Article Type

Original Study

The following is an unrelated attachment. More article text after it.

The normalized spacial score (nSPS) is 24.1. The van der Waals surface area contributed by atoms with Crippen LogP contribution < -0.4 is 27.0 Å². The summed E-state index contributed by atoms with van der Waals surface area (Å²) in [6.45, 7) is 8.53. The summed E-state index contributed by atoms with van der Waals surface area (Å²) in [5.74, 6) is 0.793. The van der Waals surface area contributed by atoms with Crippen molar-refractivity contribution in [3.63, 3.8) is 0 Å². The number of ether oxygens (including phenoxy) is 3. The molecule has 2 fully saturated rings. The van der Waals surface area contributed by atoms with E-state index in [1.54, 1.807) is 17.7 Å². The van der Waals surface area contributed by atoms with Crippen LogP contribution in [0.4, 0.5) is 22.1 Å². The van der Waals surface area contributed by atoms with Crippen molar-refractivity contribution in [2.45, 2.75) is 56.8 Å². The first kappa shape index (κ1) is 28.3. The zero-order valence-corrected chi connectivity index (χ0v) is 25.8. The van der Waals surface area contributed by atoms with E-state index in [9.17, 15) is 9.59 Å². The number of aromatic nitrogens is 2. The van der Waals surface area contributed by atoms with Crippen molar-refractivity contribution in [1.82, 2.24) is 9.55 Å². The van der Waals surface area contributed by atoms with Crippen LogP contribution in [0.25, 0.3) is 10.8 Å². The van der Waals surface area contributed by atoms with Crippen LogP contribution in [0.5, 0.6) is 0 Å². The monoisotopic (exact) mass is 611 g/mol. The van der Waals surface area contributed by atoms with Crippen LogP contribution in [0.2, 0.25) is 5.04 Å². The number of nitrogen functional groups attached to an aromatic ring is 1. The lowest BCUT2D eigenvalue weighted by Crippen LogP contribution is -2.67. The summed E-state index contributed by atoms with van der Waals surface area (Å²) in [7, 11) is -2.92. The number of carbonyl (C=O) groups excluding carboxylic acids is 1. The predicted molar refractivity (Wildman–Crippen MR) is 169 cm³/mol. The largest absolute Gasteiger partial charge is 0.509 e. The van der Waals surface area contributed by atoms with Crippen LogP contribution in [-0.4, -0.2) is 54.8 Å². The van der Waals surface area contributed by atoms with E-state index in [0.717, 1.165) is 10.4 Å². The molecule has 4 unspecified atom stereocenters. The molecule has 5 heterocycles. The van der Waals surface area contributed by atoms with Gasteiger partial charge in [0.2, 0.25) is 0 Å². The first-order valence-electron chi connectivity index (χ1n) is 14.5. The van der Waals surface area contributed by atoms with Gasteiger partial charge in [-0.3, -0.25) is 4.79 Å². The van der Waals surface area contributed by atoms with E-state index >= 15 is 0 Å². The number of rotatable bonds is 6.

Objectives The present study aimed to explore the differences between hepatocellular carcinoma (HCC) that arise in cirrhotic and noncirrhotic liver in terms of the demographical, clinical, and pathological parameters. Background HCC is the sixth most common cancer worldwide. Its overall incidence has increased progressively in the last two decades. Cirrhosis from any cause remains one of the strongest known risk factors for HCC. However, HCC also occurs in noncirrhotic livers. Materials and methods This study investigated the demographical and clinicopathological differences between 86 cases of HCC in cirrhotic liver and 17 cases of HCC in noncirrhotic liver. Results The main differences between the groups studied were the predominance of men among the patients with HCC in noncirrhotic livers (P = 0.04) and the large size of the tumor mass in the same group (P = 0.04) in comparison with HCC in cirrhotic livers. Conclusion The present study shows that HCCs arising in cirrhotic livers do not differ considerably from those occurring without cirrhosis in most demographical, clinical, and pathological criteria. However, the large size of HCC in noncirrhotic livers could be because of its late detection.